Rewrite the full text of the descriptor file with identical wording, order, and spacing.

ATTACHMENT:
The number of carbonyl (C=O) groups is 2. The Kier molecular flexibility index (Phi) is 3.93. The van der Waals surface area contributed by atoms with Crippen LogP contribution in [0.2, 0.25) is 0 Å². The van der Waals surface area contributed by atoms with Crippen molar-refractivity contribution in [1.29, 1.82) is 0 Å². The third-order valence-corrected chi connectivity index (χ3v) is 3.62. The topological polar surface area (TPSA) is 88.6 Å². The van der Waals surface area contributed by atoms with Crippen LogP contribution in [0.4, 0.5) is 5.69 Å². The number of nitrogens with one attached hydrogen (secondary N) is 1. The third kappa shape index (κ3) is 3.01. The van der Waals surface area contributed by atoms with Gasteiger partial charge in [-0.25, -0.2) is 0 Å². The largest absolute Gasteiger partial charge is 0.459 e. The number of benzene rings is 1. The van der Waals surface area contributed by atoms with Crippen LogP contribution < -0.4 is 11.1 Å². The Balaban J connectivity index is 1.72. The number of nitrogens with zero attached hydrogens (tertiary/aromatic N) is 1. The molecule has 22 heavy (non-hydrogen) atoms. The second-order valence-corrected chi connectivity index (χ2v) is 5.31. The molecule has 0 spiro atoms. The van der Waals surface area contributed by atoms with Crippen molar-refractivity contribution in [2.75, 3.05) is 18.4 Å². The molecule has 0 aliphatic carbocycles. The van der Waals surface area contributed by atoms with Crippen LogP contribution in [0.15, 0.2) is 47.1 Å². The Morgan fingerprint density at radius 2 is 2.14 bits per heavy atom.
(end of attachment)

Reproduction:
The number of carbonyl (C=O) groups is 2. The Kier molecular flexibility index (Phi) is 3.93. The van der Waals surface area contributed by atoms with Crippen LogP contribution in [0.2, 0.25) is 0 Å². The van der Waals surface area contributed by atoms with Crippen molar-refractivity contribution in [1.29, 1.82) is 0 Å². The third-order valence-corrected chi connectivity index (χ3v) is 3.62. The topological polar surface area (TPSA) is 88.6 Å². The van der Waals surface area contributed by atoms with Crippen LogP contribution in [0.4, 0.5) is 5.69 Å². The number of nitrogens with one attached hydrogen (secondary N) is 1. The third kappa shape index (κ3) is 3.01. The van der Waals surface area contributed by atoms with Gasteiger partial charge in [-0.25, -0.2) is 0 Å². The largest absolute Gasteiger partial charge is 0.459 e. The number of benzene rings is 1. The van der Waals surface area contributed by atoms with Crippen LogP contribution < -0.4 is 11.1 Å². The Balaban J connectivity index is 1.72. The number of nitrogens with zero attached hydrogens (tertiary/aromatic N) is 1. The molecule has 22 heavy (non-hydrogen) atoms. The second-order valence-corrected chi connectivity index (χ2v) is 5.31. The molecule has 0 spiro atoms. The van der Waals surface area contributed by atoms with Crippen molar-refractivity contribution in [2.75, 3.05) is 18.4 Å². The molecule has 0 aliphatic carbocycles. The van der Waals surface area contributed by atoms with Crippen LogP contribution in [0.15, 0.2) is 47.1 Å². The Morgan fingerprint density at radius 2 is 2.14 bits per heavy atom.